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Nationwide Mutual Wants To Bring Public Affiliate Back Home

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A multiline mutual insurer has announced plans to reacquire all of the stock of a financial services affiliate that has been publicly traded since March 1997.

Nationwide Mutual Insurance Company, Columbus, Ohio, has sent shareholders of the affiliate, Nationwide Financial Services Inc., Columbus, an offer to buy their stock in Nationwide Financial for about $2.2 billion cash, or $47.20 per Class A common share.

The price is about 16% higher than the March 4 closing price, Nationwide Mutual says.

Nationwide Mutual and its affiliates now own 66% of the equity and 95% of the voting power of Nationwide Financial, Nationwide Mutual estimates.

The offer “provides the public stockholders of NFS with immediate liquidity and certain value in an uncertain market,” Fred Finney, a Nationwide Mutual board member, writes in a letter filed with the U.S. Securities and Exchange Commission.

Nationwide Mutual and Nationwide Financial should work better together if they are back under common ownership, Finney says.

Nationwide Mutual wants to acquire Nationwide Financial by merging Nationwide Financial into a newly created corporation.

Once the deal was completed, Nationwide Financial common stock would no longer trade on the New York Stock Exchange, Finney writes.

Nationwide Financial has formed a special committee to evaluate the proposal, and Nationwide Mutual says it expected the formation of the committee, Finney writes.

The deal still must be approved by the special committee and the boards of Nationwide Mutual and two Nationwide Mutual affiliates, Nationwide Mutual Fire Insurance Company and Nationwide Corp., Finney writes.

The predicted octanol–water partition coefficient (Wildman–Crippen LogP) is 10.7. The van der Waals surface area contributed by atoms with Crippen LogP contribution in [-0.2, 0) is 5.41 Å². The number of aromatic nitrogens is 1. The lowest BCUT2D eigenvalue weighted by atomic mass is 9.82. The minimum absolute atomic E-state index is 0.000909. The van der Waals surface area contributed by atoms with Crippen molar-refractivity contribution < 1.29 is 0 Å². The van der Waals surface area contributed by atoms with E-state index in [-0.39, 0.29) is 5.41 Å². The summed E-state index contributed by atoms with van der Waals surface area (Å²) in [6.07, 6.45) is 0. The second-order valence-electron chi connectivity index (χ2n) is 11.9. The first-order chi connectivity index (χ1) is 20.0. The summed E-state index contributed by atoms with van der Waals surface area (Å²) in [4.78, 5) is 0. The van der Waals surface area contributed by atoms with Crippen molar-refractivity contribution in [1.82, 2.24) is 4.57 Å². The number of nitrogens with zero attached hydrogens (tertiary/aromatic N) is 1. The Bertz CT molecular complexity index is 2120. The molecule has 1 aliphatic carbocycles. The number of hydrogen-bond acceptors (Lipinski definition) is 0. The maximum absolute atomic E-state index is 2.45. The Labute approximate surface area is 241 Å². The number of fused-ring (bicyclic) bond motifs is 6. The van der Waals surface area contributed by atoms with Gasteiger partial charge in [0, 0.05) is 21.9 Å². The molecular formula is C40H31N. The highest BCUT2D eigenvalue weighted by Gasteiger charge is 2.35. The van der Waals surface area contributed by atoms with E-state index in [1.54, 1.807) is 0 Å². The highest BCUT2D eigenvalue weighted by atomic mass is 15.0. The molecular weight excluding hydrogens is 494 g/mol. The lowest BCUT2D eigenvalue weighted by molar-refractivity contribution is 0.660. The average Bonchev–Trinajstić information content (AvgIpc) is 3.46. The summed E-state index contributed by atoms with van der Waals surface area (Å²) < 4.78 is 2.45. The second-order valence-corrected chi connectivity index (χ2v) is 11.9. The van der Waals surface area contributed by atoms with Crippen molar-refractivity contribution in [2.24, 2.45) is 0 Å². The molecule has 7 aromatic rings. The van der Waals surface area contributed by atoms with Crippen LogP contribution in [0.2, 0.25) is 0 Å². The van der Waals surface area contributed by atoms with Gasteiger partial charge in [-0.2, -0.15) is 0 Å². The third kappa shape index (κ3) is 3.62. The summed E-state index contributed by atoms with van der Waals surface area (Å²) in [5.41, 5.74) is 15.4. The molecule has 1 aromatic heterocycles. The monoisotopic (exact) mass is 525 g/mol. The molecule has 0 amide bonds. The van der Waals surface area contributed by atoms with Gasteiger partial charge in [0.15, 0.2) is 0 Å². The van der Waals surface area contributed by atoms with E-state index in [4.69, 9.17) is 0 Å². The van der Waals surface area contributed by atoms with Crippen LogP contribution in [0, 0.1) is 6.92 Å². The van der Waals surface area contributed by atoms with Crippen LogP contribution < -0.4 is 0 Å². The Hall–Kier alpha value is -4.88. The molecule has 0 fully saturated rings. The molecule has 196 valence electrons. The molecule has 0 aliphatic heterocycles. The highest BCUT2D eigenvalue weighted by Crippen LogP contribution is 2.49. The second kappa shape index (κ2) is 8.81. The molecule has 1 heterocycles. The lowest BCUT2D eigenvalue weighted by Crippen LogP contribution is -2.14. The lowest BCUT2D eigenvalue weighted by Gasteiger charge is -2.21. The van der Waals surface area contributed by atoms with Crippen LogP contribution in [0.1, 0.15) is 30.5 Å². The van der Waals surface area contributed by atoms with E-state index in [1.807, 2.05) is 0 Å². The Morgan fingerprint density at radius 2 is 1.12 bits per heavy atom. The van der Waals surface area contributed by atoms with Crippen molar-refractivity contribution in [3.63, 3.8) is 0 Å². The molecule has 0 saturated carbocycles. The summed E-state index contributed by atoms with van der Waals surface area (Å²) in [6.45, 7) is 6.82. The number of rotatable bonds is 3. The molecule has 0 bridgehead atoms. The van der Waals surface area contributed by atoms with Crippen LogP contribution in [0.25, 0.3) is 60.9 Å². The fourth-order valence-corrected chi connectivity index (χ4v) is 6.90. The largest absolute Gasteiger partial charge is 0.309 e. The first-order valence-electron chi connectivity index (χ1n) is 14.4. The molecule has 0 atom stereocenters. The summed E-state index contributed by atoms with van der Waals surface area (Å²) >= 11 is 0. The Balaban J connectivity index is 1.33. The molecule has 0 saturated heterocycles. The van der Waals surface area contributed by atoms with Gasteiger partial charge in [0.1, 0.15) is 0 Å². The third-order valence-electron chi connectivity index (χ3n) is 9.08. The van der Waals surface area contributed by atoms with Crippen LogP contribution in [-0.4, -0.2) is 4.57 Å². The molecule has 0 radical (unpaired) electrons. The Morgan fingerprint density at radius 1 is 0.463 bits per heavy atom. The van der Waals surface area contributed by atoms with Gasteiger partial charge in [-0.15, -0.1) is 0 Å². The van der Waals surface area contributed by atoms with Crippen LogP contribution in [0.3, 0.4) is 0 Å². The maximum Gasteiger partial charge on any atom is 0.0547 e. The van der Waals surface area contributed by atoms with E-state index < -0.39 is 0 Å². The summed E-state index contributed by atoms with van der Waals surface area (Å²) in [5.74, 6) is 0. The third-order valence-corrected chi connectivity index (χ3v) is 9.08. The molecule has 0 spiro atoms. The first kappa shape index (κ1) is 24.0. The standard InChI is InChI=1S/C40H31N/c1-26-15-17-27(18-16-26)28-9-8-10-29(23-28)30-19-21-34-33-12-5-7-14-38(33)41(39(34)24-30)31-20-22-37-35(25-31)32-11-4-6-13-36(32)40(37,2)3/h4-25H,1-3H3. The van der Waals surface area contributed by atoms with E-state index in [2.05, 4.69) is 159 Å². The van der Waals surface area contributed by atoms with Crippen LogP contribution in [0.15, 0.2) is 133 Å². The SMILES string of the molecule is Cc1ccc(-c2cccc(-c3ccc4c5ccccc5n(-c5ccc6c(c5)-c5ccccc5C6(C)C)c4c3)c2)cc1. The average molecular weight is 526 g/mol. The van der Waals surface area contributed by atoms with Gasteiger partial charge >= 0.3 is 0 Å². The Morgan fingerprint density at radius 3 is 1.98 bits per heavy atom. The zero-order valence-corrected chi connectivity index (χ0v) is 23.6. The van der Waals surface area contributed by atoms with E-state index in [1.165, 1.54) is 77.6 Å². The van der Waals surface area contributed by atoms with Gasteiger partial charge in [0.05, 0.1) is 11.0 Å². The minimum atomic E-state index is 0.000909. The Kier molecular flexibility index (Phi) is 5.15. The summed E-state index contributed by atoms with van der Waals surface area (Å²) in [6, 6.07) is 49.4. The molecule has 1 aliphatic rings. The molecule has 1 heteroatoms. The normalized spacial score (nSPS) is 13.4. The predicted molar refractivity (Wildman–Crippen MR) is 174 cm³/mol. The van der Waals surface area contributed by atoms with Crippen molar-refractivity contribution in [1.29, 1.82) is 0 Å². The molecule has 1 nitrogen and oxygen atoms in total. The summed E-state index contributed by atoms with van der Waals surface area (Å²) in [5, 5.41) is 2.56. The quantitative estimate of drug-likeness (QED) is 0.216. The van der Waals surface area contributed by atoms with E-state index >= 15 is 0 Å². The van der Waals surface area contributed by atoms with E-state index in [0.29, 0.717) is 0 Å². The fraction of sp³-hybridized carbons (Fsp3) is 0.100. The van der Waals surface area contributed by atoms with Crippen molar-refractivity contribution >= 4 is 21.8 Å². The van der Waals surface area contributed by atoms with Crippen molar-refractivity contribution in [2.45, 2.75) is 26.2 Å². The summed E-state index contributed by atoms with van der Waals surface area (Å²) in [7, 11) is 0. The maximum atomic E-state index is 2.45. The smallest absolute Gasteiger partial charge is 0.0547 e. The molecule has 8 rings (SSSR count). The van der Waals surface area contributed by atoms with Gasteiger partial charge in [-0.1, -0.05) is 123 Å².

Finney notes that Nationwide Mutual reserves the right to walk away from the deal until the companies approve a definitive merger agreement.

Analysts in the Chicago office of Fitch Ratings say they want to think about the proposal before making any changes to the ratings of Nationwide Mutual and its affiliates.

Fitch has assigned an A rating to Nationwide Mutual’s surplus notes, and an A rating to senior notes issued by Nationwide Financial.

“Fitch’s initial analysis of the proposed transaction’s effect on the capital position of the combined organization indicates that the purchase of the outstanding publicly held shares will significantly reduce the capital of the organization, but capital adequacy is estimated to remain within thresholds commensurate with the current rating level,” Fitch says in a comment on the Nationwide Mutual proposal. “However, Fitch continues to review year-end 2007 capital adequacy under our economic capital model, Prism…. The impact of management’s decision to spend $2.2 billion in capital at this time is still being factored into the ratings.”

Standard & Poor’s Ratings Services, New York, placed S&P ratings on Nationwide Financial on Credit Watch with negative implications. The rating action reflects the lower financial strength rating of the acquirer, as well as uncertainty regarding the potential effect on Nationwide Financial’s capitalization, according to S&P.

S&P rates the core life operating companies of Nationwide Financial AA minus. The core life companies include Nationwide Life Insurance Company, Nationwide Life & Annuity Insurance Company, Nationwide Life Insurance Company of America and Nationwide Life & Annuity Company of America.

S&P has given Nationwide Mutual a rating of A plus.

Following an evaluation, the ratings could be lowered a notch. However, S&P left open the possibility that Nationwide Financial’s ratings could be affirmed if Nationwide Financial and its subsidiaries perform well and show they are independent enough to do well if the parent group exhibits difficulties.

S&P also wants to know more about the possible effects of the deal on business strategy, according to Matt Carroll, S&P associate director.

Nationwide Financial has always had access to Nationwide Mutual’s distribution force, but it’s possible that the proposed deal could strengthen that relationship, says Kevin Ahern, S&P senior director.

Ahern says the Nationwide Financial deal could help Nationwide Mutual reduce vulnerability to catastrophes by making its operations more diversified.

Moody’s Investors Service, New York, has affirmed the Aa3 insurance financial strength rating it has assigned to Nationwide Financial, and it also has affirmed the ratings it has assigned to Nationwide Mutual.

Although the deal would reduce capital levels at Nationwide Life and at Nationwide Mutual, capital would continue to be “superior” in the Aaa range, according to Laura Bazer, a senior credit officer at Moody’s.

Loss of access to the stock market might be offset by freer flow of capital between the life and property-casualty units, Bazer writes.


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